Not long after Stephen Bannon’s much talked about call to dismantle the administrative state at CPAC, the Trump Administration issued a blueprint budget that would significantly reduce the size and scope of the federal government if enacted. Although the continuing resolution passed at the end of April largely maintained the status quo, it is conceivable that President Trump could, alongside a Republican Congress, oversee a reduction in the size of the federal government beginning with upcoming FY2018 budget.
The withdrawal of the federal government from the public square has long been popular among conservative intellectuals, is a constant refrain along the dial of conservative talk radio, and has regularly been a rallying cry of Republican leadership in Washington. If realized, these efforts would, in theory, limit the state from encroaching on the creative activities of private associations and liberate local communities to respond to problems as they arise, without the intrusive hand of the federal government dictating how to do so. But, in fact, there is reason to believe that the dismantling of the federal government’s role in the daily lives of Americans could put into place the very conditions that would in turn give rise to a far more oppressive and expansive government. Should the political dreams of conservatives become a reality, their nightmares might follow closely behind.
In short, the withdrawal of government power from the public square risks leaving a void that will elicit the resurgence of the state rather than its retreat. Ironically, the likelihood of this occurring is directly proportional to the degree that conservative concerns about the reach and penetration of the federal government into civil society are correct.
Revisiting the thought of the sociologist Robert Nisbet will help to explain why this is so.
One of the defining features of conservative thought is the way in which it conceptualizes how power should be distributed in a society, and the related conviction that it ought to be decentralized to lower level organizations as much as possible. Doing so will contribute to an institutional pluralism that will help to counteract the threat of political monism. As important as this objective is are the related and deleterious effects that centralized political power has on social cohesion and the creation of personal identity.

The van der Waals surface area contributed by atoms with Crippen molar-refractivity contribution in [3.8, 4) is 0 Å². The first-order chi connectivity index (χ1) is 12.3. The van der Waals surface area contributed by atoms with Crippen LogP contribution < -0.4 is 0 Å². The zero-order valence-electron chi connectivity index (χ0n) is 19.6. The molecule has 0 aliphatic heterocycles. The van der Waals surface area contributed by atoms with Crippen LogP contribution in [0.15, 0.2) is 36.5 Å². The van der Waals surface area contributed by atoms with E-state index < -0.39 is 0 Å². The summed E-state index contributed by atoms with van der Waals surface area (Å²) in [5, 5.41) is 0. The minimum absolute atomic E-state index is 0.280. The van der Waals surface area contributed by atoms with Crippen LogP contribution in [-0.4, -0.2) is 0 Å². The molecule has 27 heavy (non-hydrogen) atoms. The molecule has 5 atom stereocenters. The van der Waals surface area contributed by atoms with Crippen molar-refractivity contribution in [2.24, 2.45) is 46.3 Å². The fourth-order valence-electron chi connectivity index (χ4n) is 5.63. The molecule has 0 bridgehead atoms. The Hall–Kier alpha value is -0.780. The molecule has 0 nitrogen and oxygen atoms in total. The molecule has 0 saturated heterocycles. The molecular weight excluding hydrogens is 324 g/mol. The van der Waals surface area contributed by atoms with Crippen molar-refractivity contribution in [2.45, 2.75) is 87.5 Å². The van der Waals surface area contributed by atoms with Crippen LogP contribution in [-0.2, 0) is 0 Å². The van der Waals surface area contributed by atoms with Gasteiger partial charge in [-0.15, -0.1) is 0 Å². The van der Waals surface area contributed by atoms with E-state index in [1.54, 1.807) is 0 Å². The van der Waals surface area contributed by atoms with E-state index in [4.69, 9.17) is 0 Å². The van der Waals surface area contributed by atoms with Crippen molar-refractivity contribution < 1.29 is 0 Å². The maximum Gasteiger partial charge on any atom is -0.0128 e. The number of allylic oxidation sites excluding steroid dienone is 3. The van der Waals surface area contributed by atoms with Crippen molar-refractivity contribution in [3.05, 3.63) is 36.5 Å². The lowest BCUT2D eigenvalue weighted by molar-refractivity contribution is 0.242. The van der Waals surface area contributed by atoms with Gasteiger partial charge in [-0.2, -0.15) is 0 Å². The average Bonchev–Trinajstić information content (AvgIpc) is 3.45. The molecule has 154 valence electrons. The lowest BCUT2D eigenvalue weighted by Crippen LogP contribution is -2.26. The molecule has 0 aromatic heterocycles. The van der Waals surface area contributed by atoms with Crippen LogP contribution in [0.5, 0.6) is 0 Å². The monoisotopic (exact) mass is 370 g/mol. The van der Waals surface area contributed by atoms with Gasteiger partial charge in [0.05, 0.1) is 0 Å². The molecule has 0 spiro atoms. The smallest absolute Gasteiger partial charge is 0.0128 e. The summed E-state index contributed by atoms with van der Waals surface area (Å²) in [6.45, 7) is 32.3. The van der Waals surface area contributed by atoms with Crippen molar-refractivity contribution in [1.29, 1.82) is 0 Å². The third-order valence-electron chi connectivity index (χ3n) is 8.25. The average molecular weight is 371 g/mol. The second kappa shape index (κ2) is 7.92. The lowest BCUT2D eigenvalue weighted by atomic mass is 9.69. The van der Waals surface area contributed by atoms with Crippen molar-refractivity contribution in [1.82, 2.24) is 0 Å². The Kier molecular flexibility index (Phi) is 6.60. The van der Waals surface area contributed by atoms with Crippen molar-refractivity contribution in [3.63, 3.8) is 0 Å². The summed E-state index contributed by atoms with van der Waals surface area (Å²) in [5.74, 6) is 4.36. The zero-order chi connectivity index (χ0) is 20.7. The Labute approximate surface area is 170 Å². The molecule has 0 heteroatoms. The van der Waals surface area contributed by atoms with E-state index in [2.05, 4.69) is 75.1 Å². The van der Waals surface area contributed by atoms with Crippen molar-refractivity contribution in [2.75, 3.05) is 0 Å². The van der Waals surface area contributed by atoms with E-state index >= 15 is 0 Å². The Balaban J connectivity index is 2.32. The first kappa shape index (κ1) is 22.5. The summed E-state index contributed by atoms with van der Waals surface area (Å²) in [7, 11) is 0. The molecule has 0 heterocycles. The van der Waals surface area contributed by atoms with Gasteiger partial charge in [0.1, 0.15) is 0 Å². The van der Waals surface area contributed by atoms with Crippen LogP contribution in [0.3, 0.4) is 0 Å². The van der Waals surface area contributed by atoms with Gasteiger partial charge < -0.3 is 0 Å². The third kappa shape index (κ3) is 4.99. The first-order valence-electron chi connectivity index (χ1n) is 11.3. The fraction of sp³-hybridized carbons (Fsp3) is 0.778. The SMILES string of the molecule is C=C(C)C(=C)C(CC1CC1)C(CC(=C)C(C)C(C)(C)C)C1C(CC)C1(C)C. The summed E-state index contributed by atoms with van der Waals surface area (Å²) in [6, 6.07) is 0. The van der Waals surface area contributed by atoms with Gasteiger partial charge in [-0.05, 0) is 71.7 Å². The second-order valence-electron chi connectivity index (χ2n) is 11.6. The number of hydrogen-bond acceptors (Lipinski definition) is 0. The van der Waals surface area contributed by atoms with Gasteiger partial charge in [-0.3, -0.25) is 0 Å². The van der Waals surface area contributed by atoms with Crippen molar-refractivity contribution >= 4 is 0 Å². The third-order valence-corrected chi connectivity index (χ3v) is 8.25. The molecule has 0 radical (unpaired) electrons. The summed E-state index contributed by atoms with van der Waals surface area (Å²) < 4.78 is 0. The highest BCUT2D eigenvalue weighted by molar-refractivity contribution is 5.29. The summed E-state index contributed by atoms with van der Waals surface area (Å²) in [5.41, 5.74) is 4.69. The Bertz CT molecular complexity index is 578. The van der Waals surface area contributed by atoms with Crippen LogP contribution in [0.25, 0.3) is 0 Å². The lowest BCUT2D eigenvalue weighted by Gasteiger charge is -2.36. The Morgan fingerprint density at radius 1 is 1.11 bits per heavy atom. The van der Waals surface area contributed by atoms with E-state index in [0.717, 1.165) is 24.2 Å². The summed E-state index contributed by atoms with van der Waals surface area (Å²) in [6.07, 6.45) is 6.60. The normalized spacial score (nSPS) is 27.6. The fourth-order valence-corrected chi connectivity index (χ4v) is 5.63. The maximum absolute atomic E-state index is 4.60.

In his book Community and Power, Nisbet argued that one of the fundamental crises in the contemporary West is the loss of community. Central to his thesis is the assertion that a sense of community and belonging is a central human need—man is a social animal after all. Traditionally, a wide range of intermediate institutions, including churches, schools, unions, ethnic organizations, and other voluntary associations provided the basic framework through which individuals situated themselves in the world. Each institution would, in its own way, provide a common purpose to those who were numbered among its members, help to define roles and responsibilities, and create diverse structures of authority that under the best circumstances would vie for affection and loyalty of their participants.
Beginning as early as the 18th century, pieces were being put into place that would contribute to the erosion of these types of associations. The reasons behind this are varied, but a few factors are worth pointing to briefly. The first relates to the role of philosophy in the formation of contemporary political institutions. Jean-Jacques Rousseau emerges as the primary villain in Nisbet’s narrative, given the extent to which his political philosophy emphasized the role of the state in liberating the individual from oppressive and antiquated local associations. As his thought was popularized, it helped lay the political, philosophical framework for a strong central state that would provide the true path to human liberation. Nisbet went so far as to argue that it was the political logic of Rousseau, primarily expressed through his idea of the General Will, that underlay the emergence of the total state in the twentieth century. The specter of Rousseau still lingers in the thinking of those who like to centralize.